Village of Pemberton council attendance records go public 

Council briefs: Another recreational cannabis shop application; second quarter update; Pemberton Barn Dance funding

click to enlarge PHOTO BY JOEL BARDE
  • Photo by Joel Barde

Village of Pemberton (VOP) council received a full account of council attendance at its July 30 regular council meeting.

The report—which is the first of its kind for the VOP and was requested by Councillor Ted Craddock earlier this summer—shows that Coun. Amica Antonelli has missed the most meetings so far.

Since this council began its term in November 2018, Antonelli has missed 10 meetings in total (three regular council meetings, four in-camera meetings, and three Committee of the Whole meetings).

The report also states that VOP Mayor Mike Richman has attended all such meetings and public hearings to date.

But in an email to Pique, Antonelli disputed the tally, saying that the "report staff has written is inaccurate."

"The mayor has been absent several times since last October, which is not reported for some reason," wrote Antonelli, adding that she and Coun. Leah Noble were recently the only council attendees at an elected officials forum on emergency management that was not counted in the reckoning.

"A more accurate depiction of attendance is that I have missed one more day than the others," wrote Antonelli. "I think it is really unfortunate that staff have released a report to the public which is inaccurate."

Typically, Committee of the Whole, regular council meetings, and in camera meetings take place on the same day, meaning that if you miss one day, you effectively miss three meetings.

Antonelli, who works as a planner with the Resort Municipality of Whistler, said she has only missed one meeting due to work obligations.

Whistler council often holds its regular council meetings on the same days as the VOP.

"There is actually very little overlap between the two organizations," said Antonelli.

"My reasons for missing the other meetings are personal and I don't care to share."

Antonelli added that she has still attended the majority of meetings.

"I am 100 [per cent] certain that when the residents of Pemberton voted in a woman with a young family and a career, they expected me to attend the majority of meetings, but would understand should I miss a few," she wrote.

Reached by Pique after the regular council meeting, Mayor Mike Richman said that he has, in fact, attended all of the meetings, but clarified that he attended one electronically rather than in person, as is indicated in the report.

"[The report] was accurate in the sense that I have not missed any meetings, but I flagged the fact that that one should be noted as an electronic presence as opposed to being in house," said Richman.

The report also states that Coun. Noble has missed three meetings (one regular council meeting, one in camera meeting, and one committee of the whole); Coun. Ted Craddock missed two (one regular council meeting and one special meeting); and Coun. Ryan Zant missed three (one regular meeting, one in-camera meeting, and one Committee of the Whole).


VOP council also voted to support the issuance of a cannabis retail licence for Hemptation Cannabis during its July 30 meeting.

The proponent has applied for a licence from the provincial Liquor and Cannabis Regulation Branch (LCRB), and support of the municipality is necessary for the application to move forward.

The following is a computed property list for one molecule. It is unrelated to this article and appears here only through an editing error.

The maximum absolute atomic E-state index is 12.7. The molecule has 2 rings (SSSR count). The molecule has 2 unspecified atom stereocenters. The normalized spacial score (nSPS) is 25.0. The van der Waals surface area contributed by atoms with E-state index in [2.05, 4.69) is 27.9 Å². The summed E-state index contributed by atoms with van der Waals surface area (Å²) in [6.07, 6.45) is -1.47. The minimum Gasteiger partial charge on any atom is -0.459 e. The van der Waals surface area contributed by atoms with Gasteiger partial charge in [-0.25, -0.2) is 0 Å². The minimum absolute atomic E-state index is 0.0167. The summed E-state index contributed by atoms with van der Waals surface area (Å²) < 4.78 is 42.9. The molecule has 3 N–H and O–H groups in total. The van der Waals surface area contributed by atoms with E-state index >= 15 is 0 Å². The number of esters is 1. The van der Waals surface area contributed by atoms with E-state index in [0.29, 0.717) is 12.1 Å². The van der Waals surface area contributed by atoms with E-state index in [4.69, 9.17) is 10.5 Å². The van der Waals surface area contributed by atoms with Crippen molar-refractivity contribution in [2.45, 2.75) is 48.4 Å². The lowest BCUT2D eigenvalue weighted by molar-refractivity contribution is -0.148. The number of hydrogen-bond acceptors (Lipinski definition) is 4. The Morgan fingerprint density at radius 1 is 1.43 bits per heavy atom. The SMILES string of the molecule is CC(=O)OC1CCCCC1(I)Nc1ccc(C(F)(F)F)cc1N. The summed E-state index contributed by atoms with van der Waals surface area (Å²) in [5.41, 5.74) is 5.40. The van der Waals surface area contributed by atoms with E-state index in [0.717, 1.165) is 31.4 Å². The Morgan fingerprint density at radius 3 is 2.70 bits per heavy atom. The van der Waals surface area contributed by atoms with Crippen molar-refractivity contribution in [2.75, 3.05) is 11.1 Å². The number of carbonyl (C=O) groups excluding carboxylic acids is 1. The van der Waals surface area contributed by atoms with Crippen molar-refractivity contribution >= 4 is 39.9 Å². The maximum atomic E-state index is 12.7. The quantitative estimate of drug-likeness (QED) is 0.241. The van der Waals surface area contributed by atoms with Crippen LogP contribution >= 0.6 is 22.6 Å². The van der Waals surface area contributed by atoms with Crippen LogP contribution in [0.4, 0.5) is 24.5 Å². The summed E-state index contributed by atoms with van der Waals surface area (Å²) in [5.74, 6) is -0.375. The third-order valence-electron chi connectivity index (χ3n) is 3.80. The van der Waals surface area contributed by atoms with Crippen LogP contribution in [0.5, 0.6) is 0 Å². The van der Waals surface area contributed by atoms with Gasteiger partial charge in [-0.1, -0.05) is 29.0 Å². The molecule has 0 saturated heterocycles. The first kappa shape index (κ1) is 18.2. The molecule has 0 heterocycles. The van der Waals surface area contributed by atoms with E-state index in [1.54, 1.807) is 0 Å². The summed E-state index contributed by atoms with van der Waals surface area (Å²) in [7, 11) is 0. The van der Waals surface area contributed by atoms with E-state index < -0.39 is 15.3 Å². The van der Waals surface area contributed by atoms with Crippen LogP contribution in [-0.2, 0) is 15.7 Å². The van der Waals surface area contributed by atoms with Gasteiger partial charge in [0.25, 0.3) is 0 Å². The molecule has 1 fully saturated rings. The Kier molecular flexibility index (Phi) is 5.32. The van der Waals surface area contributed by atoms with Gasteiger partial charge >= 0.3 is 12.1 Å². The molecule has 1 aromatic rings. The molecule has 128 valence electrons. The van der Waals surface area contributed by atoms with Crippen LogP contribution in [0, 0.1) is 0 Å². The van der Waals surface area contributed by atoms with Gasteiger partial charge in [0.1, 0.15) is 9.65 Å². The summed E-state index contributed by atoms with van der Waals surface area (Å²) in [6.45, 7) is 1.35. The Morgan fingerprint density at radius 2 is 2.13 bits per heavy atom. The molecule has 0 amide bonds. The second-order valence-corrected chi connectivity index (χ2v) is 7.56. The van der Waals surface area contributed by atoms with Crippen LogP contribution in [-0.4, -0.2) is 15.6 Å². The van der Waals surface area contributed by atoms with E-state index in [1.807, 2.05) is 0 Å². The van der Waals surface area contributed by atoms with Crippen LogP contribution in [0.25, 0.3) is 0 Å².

The potential business would be located at 109-7433 Frontier Street.

However, the business might never see the light of day, as council has already supported two LCRB applications, and the VOP's retail cannabis bylaw states there can be no more than two pot shops in the community at a given time.

In November 2018, council voted to support the owners of the Pemberton Hotel's application to open a shop in their building. And in March 2019, it supported an application from Mark Mendonca and Todd Mumford to open an outlet at 3-1366 Aster Street.

"If either of the [first two] do not get approval provincially—or for whatever reason do not go through—then this third application is in queue for one of the two spots," said Richman.


VOP council also received second-quarter updates from its various departments at the meeting.

The reports to council show that development services had a busy quarter (April 1 to June 30), issuing building permits for seven single-family dwellings, eight single-family dwellings with suites, and three industrial buildings.

In total, the value of construction represented $18,365,836, with $166,257 in permit fees.

The VOP's operations department was also busy with regular maintenance projects and some small projects over the quarter.

The recreation department—which was officially transferred from the Squamish-Lillooet Regional District to the VOP this year—saw an uptick in total registrations (from 473 to 663) in the second quarter of 2019, compared to the same period last year.

The VOP's volunteer fire department responded to 148 incidents in the quarter, an increase of 56 incidents over 2018. Members also engaged in a total of 19 training sessions, representing a total of 53 hours of work.

"The two most striking reports were from development and fire rescue," said Richman. "Fire rescue is showing a significant increase in calls, so that definitely stood out. As well, development services has got a lot of activity."


VOP Council also considered a funding request for the Pemberton Barn Dance during its July 30 meeting.

It decided to support the organizers of the Pemberton Barn Dance—the Pemberton Lions Club and the Rotary Club of Pemberton—with a $2,500 grant, up from $1,500 in 2017 and 2018.


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